Viscosity is the single most important property of a lubricant. When I am working as a consultant and designing a lubrication program, one of the first steps I take is to calculate required viscosities. Getting the right viscosity is of the utmost importance. The selected viscosity needs to be pumpable at the lowest start-up temperature while still protecting the components at in-service temperatures.
Typically, diesel engine oil will have a higher viscosity. If we were to put this higher viscosity in a gasoline engine, several problems might arise. The first is heat generation from internal fluid friction. I’ve covered before how this heat affects the life of an oil. A good rule of thumb is that for every 10 degrees C you increase the temperature, you cut the life in half.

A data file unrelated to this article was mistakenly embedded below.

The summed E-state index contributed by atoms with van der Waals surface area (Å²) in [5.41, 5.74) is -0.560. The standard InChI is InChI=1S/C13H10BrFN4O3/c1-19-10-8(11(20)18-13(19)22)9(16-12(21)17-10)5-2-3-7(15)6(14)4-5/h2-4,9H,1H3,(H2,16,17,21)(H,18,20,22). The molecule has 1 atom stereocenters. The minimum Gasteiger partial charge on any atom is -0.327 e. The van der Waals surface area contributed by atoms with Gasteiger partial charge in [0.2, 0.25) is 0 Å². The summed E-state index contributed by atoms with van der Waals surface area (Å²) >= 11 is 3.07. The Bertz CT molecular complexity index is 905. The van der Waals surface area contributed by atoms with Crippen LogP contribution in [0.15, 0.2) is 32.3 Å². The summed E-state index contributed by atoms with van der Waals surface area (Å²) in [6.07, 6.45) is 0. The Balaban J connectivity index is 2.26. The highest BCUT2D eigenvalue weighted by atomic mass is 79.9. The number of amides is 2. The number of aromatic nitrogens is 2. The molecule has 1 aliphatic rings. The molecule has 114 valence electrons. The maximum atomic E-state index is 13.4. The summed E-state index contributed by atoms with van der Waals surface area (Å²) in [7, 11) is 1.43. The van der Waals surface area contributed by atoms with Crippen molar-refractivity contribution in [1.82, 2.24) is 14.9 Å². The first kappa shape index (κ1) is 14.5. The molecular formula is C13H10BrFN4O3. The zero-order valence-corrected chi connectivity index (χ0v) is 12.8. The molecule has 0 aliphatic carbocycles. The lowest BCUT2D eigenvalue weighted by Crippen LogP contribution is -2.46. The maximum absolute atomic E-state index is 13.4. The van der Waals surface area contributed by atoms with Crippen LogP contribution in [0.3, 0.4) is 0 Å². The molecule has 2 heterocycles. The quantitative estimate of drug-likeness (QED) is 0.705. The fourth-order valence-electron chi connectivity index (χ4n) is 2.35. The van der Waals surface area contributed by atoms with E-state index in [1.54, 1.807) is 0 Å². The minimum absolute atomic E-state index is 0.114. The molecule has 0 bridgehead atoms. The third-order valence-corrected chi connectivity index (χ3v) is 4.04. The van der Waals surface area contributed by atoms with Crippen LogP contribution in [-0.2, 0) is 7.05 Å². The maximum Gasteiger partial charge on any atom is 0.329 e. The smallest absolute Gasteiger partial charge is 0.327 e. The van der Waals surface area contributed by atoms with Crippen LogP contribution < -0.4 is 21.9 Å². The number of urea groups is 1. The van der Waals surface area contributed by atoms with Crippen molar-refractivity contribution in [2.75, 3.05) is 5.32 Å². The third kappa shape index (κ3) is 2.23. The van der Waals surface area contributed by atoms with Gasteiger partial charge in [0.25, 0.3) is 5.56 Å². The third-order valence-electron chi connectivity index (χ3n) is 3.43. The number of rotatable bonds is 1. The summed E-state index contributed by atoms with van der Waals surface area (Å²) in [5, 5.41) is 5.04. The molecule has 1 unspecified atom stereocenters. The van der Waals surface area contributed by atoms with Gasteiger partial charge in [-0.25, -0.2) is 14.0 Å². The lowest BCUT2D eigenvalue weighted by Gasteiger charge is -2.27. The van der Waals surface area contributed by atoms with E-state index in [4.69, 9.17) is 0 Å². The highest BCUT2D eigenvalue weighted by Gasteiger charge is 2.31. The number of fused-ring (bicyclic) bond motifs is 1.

The second problem is the low-temperature pumpability of this higher viscosity. During cold starts, the oil may be very thick and difficult for the oil pump to deliver to the vital engine components in the lifter valley. This most certainly will lead to premature wear, as the components will be interacting without the benefit of lubrication.